From fear factor to X Factor – tips for in-house TV presenters

01 Mar 2016

Imagine you were given the ‘opportunity’ to be a presenter on a corporate film or TV programme – would it be your worst nightmare, or a dream come true? We asked our inhouse video expert, Lorraine, who has presented many corporate videos over the years with various clients.

When ‘London Live’ launched, I got ready for work with it playing on the telly. It’s not because I was a great fan, but there was something fascinating about the presenters. Some professionals but others were clearly new to the whole thing. I found that endearing, and deep down I was rooting for them to do well -knowing how they were feeling inside while smiling through gritted teeth!

Being on TV is a big deal, but doing it at your place of work can also feel like a big ask. However there
are three golden rules that will help anyone make a connection with the audience:

1. Interview for emotion – Film can capture all sorts of non-verbal emotions and so bring a message to life. A laugh, a frown, or even a nervous twitch can make the person you’re talking to come across as more human and believable. So always interview to get a reaction.

This gives your video purpose by adding clarity and an extra dimension to the written word (on the intranet, for example). Ask “What’s keeping you awake at night about this project?” rather than “What are the key challenges?”

2.Speak with expression –Whether you are reading from an autocue, or remembering lines, avoid sounding like a robot. But never try to mimic the way news presenters speak, it won’t be authentic. Just be yourself – don’t dumb down your facial expressions and always use language that feels natural to you. Tweak words or phrases where appropriate, which will in turn put viewers at ease too.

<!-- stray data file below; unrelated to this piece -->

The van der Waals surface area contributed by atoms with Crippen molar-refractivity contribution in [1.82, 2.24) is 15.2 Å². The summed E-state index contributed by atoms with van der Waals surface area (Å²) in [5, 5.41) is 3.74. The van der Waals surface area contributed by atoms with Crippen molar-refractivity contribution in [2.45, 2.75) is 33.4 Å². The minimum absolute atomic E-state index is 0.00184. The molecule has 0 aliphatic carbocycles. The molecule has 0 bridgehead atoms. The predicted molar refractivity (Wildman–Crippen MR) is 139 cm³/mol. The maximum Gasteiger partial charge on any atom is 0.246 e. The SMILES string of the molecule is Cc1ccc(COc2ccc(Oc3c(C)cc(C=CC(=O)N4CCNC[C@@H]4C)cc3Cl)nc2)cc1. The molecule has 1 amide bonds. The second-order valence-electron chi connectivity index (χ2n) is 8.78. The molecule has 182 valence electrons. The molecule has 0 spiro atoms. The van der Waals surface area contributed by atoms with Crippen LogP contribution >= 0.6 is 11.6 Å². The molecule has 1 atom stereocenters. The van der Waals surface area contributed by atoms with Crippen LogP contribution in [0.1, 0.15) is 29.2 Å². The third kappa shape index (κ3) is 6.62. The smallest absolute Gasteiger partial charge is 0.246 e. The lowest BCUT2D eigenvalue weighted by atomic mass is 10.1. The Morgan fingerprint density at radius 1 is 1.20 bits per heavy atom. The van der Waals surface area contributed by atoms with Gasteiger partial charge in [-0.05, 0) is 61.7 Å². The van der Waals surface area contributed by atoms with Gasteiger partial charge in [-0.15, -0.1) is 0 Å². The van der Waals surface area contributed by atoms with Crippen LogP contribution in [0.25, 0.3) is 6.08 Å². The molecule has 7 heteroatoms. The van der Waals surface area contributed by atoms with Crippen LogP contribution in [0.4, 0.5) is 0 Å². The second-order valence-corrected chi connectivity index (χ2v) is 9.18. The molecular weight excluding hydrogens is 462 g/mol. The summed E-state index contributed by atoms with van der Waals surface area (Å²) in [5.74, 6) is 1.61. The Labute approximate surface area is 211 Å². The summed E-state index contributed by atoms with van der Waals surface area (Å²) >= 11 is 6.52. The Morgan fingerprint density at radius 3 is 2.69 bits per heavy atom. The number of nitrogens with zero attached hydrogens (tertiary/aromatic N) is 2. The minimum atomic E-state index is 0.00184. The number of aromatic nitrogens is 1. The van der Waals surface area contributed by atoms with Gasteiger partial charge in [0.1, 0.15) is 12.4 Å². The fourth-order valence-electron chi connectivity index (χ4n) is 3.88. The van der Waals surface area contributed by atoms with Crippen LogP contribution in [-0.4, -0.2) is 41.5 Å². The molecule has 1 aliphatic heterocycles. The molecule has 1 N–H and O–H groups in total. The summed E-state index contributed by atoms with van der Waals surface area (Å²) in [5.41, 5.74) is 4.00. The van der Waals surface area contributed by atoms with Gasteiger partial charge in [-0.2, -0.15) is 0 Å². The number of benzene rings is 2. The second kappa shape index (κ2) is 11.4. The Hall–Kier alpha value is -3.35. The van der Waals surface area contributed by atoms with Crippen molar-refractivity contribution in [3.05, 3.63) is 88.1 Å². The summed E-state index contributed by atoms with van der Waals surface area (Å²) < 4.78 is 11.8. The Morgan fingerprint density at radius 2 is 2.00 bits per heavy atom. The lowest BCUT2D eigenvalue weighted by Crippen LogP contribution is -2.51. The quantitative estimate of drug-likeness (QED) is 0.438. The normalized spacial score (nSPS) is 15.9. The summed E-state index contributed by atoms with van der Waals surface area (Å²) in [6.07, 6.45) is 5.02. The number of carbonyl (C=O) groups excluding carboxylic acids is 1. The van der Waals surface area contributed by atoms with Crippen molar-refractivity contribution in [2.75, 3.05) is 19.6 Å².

For example, would you say ‘television’, ‘telly’ or ‘on the box’? Or perhaps you’d say ‘folks’ instead of ‘people’. It’s OK to smile too, by the way.

3. Keep it conversational –Make your delivery warm, and imagine you’re catching up with a friend over a cup of tea (even if you’re talking to the camera lens). In an interview situation pace is important.

Listen for key words to help you move from one question to the next. Or have a few bridge phrases up your sleeve like, “Let’s keep the focus on customer service, which brings me to my next question on just that….”

And finally make sure you give it some ‘tits and teeth’ –this is my favourite piece of advice! Go for it and enjoy it. Perfection is practically impossible, and no one is going to criticiseyou for trying your best.

You’ll be amazed at how forgiving audiences are, because deep down they’re glad it’s you up there and not them. So if you’re chosen to represent your business area, team or project on screen –either through an audition process or recommendation by the CEO –don’t shy away. It’s a learning experience to enjoy, it will raise your profile and you may never look back.

If you have been ‘given an opportunity to present’, or are interested in what TV training could do for your senior execs or employee presenters, drop us a line – we’d love to hear from you.